This is the same scale length used in Stratocaster guitars, and it's one of the main reasons they have such a bright sound. It's considered a long scale when compared to most non-baritone guitars.

Since the distance between bridge and nut is relatively long, you'll need to give the strings more tension to get them in tune. This higher tension will allow for a couple of things. First, you can get a lower action (get the strings closer to the fretboard) because the strings won't 'wiggle' too much when pluck and won't cause fret buzz. This can allow you to use lower tunings without increasing your string gauge, and it will make it easier to press down the strings fast.

However, the frets will also have a wider separation between each other, which can make it harder to play, especially if you got small hands. The higher tension will also make the strings feel stiffer, so bending will require more strength.

More with the same scale length:

Neck Profile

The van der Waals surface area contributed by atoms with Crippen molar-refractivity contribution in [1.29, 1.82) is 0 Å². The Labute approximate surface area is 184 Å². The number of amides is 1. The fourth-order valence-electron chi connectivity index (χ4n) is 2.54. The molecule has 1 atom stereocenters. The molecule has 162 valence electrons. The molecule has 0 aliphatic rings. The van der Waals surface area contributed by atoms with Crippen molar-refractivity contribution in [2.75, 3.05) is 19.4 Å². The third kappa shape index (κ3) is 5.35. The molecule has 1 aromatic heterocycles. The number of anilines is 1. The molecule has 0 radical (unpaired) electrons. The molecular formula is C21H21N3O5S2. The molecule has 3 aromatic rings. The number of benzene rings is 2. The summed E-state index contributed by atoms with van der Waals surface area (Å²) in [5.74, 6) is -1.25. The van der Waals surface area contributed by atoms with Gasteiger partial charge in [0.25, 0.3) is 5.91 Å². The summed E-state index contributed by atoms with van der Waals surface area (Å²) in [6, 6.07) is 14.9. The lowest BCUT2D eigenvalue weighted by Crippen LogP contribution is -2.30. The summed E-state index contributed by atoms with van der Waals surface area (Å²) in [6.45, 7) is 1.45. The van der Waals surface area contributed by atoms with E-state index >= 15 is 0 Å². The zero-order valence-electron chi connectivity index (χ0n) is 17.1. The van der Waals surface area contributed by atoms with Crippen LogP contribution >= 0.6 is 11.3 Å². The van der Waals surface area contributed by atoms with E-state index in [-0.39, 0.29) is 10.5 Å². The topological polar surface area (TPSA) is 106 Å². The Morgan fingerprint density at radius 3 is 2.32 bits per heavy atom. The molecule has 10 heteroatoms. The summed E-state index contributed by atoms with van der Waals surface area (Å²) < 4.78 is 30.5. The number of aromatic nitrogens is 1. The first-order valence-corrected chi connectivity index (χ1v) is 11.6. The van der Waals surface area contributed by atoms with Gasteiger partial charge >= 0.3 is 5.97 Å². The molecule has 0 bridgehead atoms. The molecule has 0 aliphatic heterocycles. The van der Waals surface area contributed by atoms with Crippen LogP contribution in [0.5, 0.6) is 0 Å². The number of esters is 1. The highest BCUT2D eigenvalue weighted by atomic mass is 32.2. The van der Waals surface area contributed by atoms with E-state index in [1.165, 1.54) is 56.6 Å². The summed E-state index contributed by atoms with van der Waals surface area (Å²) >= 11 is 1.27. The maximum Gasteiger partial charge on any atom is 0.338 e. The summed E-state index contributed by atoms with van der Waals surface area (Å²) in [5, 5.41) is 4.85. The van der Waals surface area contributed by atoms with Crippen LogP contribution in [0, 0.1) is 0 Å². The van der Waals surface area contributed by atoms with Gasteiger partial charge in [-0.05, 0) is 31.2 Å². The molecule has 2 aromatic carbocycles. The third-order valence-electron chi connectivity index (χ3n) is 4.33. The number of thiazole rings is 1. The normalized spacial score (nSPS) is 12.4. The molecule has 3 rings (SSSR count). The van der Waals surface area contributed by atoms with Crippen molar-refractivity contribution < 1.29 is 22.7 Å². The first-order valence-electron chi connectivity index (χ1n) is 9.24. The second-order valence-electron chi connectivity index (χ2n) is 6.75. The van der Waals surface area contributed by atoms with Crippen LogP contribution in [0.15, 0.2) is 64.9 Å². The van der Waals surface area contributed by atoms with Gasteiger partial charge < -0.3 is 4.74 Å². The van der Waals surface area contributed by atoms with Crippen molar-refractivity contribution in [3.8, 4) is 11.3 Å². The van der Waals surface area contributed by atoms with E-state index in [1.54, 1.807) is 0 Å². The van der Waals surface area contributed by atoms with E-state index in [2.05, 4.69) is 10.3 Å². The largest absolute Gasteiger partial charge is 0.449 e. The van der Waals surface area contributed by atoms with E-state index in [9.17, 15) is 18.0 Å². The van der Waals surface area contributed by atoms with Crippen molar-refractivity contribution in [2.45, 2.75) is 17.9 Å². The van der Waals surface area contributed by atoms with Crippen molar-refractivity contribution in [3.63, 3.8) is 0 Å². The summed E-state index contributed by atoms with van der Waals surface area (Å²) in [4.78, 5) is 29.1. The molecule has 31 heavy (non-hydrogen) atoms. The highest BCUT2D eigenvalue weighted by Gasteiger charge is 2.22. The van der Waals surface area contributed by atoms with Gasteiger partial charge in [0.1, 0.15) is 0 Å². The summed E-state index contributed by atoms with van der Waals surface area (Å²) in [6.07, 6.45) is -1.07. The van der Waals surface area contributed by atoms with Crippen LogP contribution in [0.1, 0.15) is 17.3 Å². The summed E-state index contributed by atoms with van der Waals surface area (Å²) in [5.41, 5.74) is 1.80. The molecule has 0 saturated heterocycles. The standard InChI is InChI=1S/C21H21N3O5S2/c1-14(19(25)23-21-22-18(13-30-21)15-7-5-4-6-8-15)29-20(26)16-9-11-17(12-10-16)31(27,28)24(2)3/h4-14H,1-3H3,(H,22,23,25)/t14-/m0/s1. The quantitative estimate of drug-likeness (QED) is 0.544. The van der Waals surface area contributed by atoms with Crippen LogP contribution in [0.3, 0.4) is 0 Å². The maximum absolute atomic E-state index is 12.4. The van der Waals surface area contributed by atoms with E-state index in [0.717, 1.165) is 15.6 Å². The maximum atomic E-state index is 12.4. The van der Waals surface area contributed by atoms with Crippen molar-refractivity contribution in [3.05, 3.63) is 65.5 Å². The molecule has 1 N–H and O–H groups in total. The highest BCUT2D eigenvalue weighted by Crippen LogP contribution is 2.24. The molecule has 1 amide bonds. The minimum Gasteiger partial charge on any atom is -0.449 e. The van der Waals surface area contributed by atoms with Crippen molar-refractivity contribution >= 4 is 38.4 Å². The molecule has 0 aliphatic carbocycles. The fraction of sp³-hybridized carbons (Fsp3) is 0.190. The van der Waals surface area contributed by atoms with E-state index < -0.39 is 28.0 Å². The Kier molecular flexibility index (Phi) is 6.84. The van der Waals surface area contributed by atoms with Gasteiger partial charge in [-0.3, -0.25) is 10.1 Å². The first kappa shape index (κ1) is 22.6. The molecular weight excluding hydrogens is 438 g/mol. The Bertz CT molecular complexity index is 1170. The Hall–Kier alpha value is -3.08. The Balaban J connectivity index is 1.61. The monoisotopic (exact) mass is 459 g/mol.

Cort KX100 Neck Profile
Cort KX100's neck profile

The neck profile tells you the thickness (neck depth) and shape in cross section. Every difference will completely change the feeling and comfortability of the neck. This is a highly subjective thing, but most players indeed prefer certain types of necks (like Cs and Ds) because they feel nice in most hands.

It has a D type neck. It's similar to a C shape, and it's one of the most common shapes right now. It's a bit flatter and thinner, even though sometimes it has a bit more shoulders. It's a fast type of neck that is comfortable, and shredders love it.

More for different hand sizes

Fretboard Radius

When it comes to fingerboard radius, personal preference will dictate which one is better for you. However, most people seem to agree that a more curved (lower) radius will make it easier to play chords while a less curved (higher) radius is better for soloing and bending.